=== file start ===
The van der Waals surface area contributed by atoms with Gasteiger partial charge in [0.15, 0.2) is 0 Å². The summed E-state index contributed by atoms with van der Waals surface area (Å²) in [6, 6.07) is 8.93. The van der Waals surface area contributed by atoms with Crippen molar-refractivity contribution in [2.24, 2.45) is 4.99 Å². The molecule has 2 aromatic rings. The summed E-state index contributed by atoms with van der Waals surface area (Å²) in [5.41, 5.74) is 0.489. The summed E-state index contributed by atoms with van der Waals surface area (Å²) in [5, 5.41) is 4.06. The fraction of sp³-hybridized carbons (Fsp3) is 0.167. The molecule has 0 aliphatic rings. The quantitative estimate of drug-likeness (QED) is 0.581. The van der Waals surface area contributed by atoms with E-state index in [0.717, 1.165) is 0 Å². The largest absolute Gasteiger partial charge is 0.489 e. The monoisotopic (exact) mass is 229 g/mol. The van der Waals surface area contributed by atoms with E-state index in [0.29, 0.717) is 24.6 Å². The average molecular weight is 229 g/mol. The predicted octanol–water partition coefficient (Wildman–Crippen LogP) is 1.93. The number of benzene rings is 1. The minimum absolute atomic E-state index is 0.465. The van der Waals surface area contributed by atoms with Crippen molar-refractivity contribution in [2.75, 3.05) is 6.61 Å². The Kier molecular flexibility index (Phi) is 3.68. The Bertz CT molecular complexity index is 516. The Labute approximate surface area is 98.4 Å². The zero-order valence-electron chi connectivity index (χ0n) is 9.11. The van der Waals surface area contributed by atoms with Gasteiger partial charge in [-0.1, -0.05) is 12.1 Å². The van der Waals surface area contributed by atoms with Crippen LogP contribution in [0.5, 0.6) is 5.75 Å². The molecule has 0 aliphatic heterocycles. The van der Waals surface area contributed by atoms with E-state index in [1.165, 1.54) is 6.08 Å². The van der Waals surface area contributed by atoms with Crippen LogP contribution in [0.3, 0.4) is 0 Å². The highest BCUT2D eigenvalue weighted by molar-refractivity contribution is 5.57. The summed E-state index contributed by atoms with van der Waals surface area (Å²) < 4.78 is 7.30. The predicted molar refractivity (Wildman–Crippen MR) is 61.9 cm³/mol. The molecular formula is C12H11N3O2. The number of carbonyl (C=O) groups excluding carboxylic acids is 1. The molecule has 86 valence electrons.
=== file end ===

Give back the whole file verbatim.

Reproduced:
The van der Waals surface area contributed by atoms with Gasteiger partial charge in [0.15, 0.2) is 0 Å². The summed E-state index contributed by atoms with van der Waals surface area (Å²) in [6, 6.07) is 8.93. The van der Waals surface area contributed by atoms with Crippen molar-refractivity contribution in [2.24, 2.45) is 4.99 Å². The molecule has 2 aromatic rings. The summed E-state index contributed by atoms with van der Waals surface area (Å²) in [5.41, 5.74) is 0.489. The summed E-state index contributed by atoms with van der Waals surface area (Å²) in [5, 5.41) is 4.06. The fraction of sp³-hybridized carbons (Fsp3) is 0.167. The molecule has 0 aliphatic rings. The quantitative estimate of drug-likeness (QED) is 0.581. The van der Waals surface area contributed by atoms with E-state index in [0.717, 1.165) is 0 Å². The largest absolute Gasteiger partial charge is 0.489 e. The monoisotopic (exact) mass is 229 g/mol. The van der Waals surface area contributed by atoms with E-state index in [0.29, 0.717) is 24.6 Å². The average molecular weight is 229 g/mol. The predicted octanol–water partition coefficient (Wildman–Crippen LogP) is 1.93. The number of benzene rings is 1. The minimum absolute atomic E-state index is 0.465. The van der Waals surface area contributed by atoms with Crippen molar-refractivity contribution in [2.75, 3.05) is 6.61 Å². The Kier molecular flexibility index (Phi) is 3.68. The Bertz CT molecular complexity index is 516. The Labute approximate surface area is 98.4 Å². The zero-order valence-electron chi connectivity index (χ0n) is 9.11. The van der Waals surface area contributed by atoms with Gasteiger partial charge in [-0.1, -0.05) is 12.1 Å². The van der Waals surface area contributed by atoms with Crippen LogP contribution in [0.5, 0.6) is 5.75 Å². The molecule has 0 aliphatic heterocycles. The van der Waals surface area contributed by atoms with E-state index in [1.165, 1.54) is 6.08 Å². The van der Waals surface area contributed by atoms with Crippen LogP contribution in [0.3, 0.4) is 0 Å². The highest BCUT2D eigenvalue weighted by molar-refractivity contribution is 5.57. The summed E-state index contributed by atoms with van der Waals surface area (Å²) < 4.78 is 7.30. The predicted molar refractivity (Wildman–Crippen MR) is 61.9 cm³/mol. The molecular formula is C12H11N3O2. The number of carbonyl (C=O) groups excluding carboxylic acids is 1. The molecule has 86 valence electrons.